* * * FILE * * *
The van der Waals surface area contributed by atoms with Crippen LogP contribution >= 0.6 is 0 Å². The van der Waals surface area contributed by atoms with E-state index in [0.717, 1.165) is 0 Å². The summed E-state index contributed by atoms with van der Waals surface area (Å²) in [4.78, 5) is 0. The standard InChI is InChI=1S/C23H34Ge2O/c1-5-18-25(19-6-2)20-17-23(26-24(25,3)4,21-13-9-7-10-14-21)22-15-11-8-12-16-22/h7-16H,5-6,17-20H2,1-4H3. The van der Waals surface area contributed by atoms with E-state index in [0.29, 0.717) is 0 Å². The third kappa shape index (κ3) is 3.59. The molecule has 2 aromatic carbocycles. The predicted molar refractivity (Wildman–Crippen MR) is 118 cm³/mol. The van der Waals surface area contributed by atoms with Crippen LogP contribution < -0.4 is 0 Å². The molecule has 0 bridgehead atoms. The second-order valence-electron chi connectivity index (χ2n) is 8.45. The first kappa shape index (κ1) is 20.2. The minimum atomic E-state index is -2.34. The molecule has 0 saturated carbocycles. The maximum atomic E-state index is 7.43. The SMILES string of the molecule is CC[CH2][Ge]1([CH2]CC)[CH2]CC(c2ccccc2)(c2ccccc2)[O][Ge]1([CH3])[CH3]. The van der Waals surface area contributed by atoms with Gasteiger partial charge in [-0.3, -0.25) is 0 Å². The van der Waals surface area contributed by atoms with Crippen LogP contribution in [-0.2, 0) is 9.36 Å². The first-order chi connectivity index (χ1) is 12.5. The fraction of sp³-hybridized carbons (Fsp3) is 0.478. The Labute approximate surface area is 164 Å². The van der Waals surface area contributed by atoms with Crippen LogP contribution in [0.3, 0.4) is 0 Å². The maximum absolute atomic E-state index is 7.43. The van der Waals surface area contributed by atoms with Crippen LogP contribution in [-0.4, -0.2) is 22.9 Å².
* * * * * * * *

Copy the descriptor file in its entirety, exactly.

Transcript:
The van der Waals surface area contributed by atoms with Crippen LogP contribution >= 0.6 is 0 Å². The van der Waals surface area contributed by atoms with E-state index in [0.717, 1.165) is 0 Å². The summed E-state index contributed by atoms with van der Waals surface area (Å²) in [4.78, 5) is 0. The standard InChI is InChI=1S/C23H34Ge2O/c1-5-18-25(19-6-2)20-17-23(26-24(25,3)4,21-13-9-7-10-14-21)22-15-11-8-12-16-22/h7-16H,5-6,17-20H2,1-4H3. The van der Waals surface area contributed by atoms with E-state index in [0.29, 0.717) is 0 Å². The third kappa shape index (κ3) is 3.59. The molecule has 2 aromatic carbocycles. The predicted molar refractivity (Wildman–Crippen MR) is 118 cm³/mol. The van der Waals surface area contributed by atoms with Crippen LogP contribution < -0.4 is 0 Å². The molecule has 0 bridgehead atoms. The second-order valence-electron chi connectivity index (χ2n) is 8.45. The first kappa shape index (κ1) is 20.2. The minimum atomic E-state index is -2.34. The molecule has 0 saturated carbocycles. The maximum atomic E-state index is 7.43. The SMILES string of the molecule is CC[CH2][Ge]1([CH2]CC)[CH2]CC(c2ccccc2)(c2ccccc2)[O][Ge]1([CH3])[CH3]. The van der Waals surface area contributed by atoms with Gasteiger partial charge in [-0.3, -0.25) is 0 Å². The van der Waals surface area contributed by atoms with Crippen LogP contribution in [-0.2, 0) is 9.36 Å². The first-order chi connectivity index (χ1) is 12.5. The fraction of sp³-hybridized carbons (Fsp3) is 0.478. The Labute approximate surface area is 164 Å². The van der Waals surface area contributed by atoms with Crippen LogP contribution in [0.3, 0.4) is 0 Å². The maximum absolute atomic E-state index is 7.43. The van der Waals surface area contributed by atoms with Crippen LogP contribution in [-0.4, -0.2) is 22.9 Å².